Our All Saints Blog

"I set my bow in the clouds..."

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It seems fitting that our readings on this First Sunday of Lent begin with the Old Testament Book of Genesis. The book was first called "Genesis" – בְּרֵאשִׁית – in the Greek Septuagint translation, as it presents both the origin of the world and mankind, and in particular, the Hebrew people. The book in Hebrew was known by its opening expression, "In the beginning."

In today's particular reading from Genesis 9, we hear of God's relationship with Noah and his family. God says, "I am now establishing my covenant with you and your descendants after you." God goes on to say, "I set my bow (rainbow) in the clouds to serve as a sign of the covenant between me and the earth. When I bring clouds over the earth, and the bow appears in the clouds, I will recall the covenant I have made between me and you and all living beings."

As is often the case, we have lost sight of the significance of the rainbow in relation to our faith. Yet it is biblically confirmed as a sign from God. Some live in areas where rainbows are common, and others in areas where they are rare. Regardless, there is something divine about a rainbow. When you look up in the sky and see a multi-colored arc looking back at you, you should be filled with wonder. It is a reminder that we live in a world of wonder, of beauty, of adventure. A rainbow should give us hope that life really isn't just about death and taxes, but much, much more. It is a clue to the meaning of the universe and where we stand within it.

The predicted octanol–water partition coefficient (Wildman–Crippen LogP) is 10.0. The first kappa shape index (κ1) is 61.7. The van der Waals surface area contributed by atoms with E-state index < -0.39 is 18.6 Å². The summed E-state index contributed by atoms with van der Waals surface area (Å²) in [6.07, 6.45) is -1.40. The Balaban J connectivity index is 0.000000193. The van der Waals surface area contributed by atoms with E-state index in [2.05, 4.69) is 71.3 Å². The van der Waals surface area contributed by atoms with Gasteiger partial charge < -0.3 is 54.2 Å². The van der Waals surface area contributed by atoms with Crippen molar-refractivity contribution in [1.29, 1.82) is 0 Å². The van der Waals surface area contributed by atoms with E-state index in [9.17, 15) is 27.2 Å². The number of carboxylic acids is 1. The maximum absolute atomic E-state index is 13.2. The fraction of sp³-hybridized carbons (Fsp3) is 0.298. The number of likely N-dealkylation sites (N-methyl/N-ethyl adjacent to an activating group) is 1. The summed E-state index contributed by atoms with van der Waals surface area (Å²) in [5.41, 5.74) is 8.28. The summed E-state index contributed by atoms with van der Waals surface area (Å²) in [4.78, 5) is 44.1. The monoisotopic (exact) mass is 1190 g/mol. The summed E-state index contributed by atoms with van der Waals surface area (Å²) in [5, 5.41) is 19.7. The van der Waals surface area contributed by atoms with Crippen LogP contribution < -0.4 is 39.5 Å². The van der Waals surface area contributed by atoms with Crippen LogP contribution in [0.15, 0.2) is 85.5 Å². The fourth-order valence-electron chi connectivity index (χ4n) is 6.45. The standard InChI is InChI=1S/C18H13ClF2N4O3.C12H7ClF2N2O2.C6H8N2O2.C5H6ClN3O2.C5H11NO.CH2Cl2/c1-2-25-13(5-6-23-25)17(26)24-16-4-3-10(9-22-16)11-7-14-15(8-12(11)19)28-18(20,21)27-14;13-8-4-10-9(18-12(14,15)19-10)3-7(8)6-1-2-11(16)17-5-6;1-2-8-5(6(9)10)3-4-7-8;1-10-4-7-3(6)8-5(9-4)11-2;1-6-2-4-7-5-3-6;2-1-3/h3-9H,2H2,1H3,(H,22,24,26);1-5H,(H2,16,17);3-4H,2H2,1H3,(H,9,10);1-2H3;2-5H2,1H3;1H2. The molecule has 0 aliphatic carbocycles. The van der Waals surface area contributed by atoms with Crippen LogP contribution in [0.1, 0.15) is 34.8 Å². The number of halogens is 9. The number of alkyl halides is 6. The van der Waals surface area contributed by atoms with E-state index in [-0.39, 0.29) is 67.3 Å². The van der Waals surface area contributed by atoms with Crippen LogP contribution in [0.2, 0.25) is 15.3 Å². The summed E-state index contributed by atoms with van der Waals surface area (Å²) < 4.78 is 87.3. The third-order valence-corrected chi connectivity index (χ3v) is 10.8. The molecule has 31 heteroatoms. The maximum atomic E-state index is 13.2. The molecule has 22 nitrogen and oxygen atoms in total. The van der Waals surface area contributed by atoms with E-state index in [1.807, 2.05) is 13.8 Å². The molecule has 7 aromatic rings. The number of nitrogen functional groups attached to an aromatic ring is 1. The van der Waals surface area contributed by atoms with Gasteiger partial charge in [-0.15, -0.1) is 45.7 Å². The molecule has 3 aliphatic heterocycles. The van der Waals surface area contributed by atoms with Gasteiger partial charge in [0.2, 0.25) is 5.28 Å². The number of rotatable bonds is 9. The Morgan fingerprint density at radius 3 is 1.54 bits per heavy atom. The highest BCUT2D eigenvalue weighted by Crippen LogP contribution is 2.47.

Posted by Fr. Alfonse Nazzaro with

The Touch

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A leper came to Jesus and kneeling down begged him and said, “If you wish, you can make me clean.” Moved with pity, he stretched out his hand, touched him, and said to him, “I do will it. Be made clean.”

I don’t know about you, but I always dread coming to a stop light and seeing, at the side of the road, a man or a woman begging for money. I have the tendency to turn away and look busy. I might even get on my cell phone and pretend to be speaking to someone. What can I do? Often, I don’t carry any money. Would this beggar understand that? Would he look at my collar and believe me or would he lose all faith in Christ and in His Church because of me!

And so for this reason, I turn away.

But there are many who turn away because they don’t want to see these things that are all too real and all very personal. There is a strong tendency in all of us to turn away from the truth; to turn away from guilt; to turn away someone; to turn away from our responsibilities.

Let’s never forget that we carry the name Christian, which means we carry a very specific cross, and that cross has a name. I don’t know what name it is for you, but I am sure you do.

Posted by Fr. Alfonse Nazzaro with

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